Daraine Luton, Senior Staff Reporter
PRIME MINISTER Portia Simpson Miller is said to be in full support of the tough economic reform measures which are to be implemented by the Government.
Simpson Miller came within a whisker of springing to her feet on Tuesday to rebuke Opposition Leader Andrew Holness, but settled into her seat after a quiet word from Leader of Opposition Business Phillip Paulwell.
Holness had gone down what he conceded to be a "dangerous path" when he asked Finance Minister Dr Peter Phillips whether Simpson Miller is supportive of the reform measures.
"Do you have the support of your prime minister in securing the IMF deal," Holness asked as he noted that any delay in inking a deal with the multilateral could be "detrimental to the very people that you are trying to protect".
Phillips, in response, said, "The prime minister came, she spoke, we are united, we talk as one, we do what we are doing on behalf of the people of Jamaica."
Thwaites not in support
Holness in sotto voce comments said he posed the question against the background of Education Minister Ronald Thwaites breaking away from his Cabinet colleagues in publicly declaring he was not in support of the imposition of GCT on basic food items.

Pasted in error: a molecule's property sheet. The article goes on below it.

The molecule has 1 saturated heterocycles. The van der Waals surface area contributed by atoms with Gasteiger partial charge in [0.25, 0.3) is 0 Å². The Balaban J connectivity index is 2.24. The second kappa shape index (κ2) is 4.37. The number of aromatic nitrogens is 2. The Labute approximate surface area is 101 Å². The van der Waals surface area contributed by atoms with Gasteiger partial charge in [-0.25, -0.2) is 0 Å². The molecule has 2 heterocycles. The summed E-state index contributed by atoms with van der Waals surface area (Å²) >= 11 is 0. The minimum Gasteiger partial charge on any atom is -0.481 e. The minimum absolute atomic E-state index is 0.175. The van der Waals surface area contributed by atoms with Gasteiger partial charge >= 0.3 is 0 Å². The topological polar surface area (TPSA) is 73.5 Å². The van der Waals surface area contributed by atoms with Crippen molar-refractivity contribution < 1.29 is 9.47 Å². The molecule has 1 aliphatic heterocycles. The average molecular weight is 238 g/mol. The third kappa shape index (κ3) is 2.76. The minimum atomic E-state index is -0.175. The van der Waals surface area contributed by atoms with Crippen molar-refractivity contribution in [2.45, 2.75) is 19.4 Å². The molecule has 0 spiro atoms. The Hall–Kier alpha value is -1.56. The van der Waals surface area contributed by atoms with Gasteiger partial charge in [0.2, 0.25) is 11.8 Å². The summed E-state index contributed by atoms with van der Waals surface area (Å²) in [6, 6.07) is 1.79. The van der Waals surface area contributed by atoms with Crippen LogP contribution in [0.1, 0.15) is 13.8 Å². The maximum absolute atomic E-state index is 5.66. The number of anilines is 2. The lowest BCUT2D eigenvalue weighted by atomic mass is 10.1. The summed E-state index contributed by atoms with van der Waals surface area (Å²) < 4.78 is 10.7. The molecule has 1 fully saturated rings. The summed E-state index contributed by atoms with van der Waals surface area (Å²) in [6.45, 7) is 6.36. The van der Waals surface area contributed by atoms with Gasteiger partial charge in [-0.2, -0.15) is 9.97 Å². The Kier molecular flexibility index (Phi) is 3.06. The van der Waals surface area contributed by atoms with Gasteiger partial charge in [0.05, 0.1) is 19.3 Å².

He said while he appreciates the explanations from Phillips about the pace of talks with the IMF over a new deal and the prior actions that are needed, he does not believe that "your members understand the impending crisis".
In the meantime, Phillips said there is no foreign-exchange crisis in the country.
"Some of the interruptions of the private portfolio flows are the consequence of deliberate decisions on this side. We are able to defend the Jamaican exchange markets," Phillips said.
"Don't bet against Jamaica, support the country that is going through a difficult time," Phillips said.
But with the country's Net International Reserve on the decline, Generation 2000 (G2K), the young professionals affiliate of the opposition Jamaica Labour Party, on Wednesday said it was gravely concerned about the country's economic management.
"The steady decline of the Net International Reserve (NIR) is a real cause for concern and with the minister of finance indicating the projected NIR will be approximately $US1.3 billion at the end of September, the country needs to know what measures will be put in place to stem its decline until a new IMF agreement is signed," G2K president Floyd Green said.
Green said Phillips' presentation on Tuesday failed to remove questions about whether the minister has a grip on what is happening in the economy.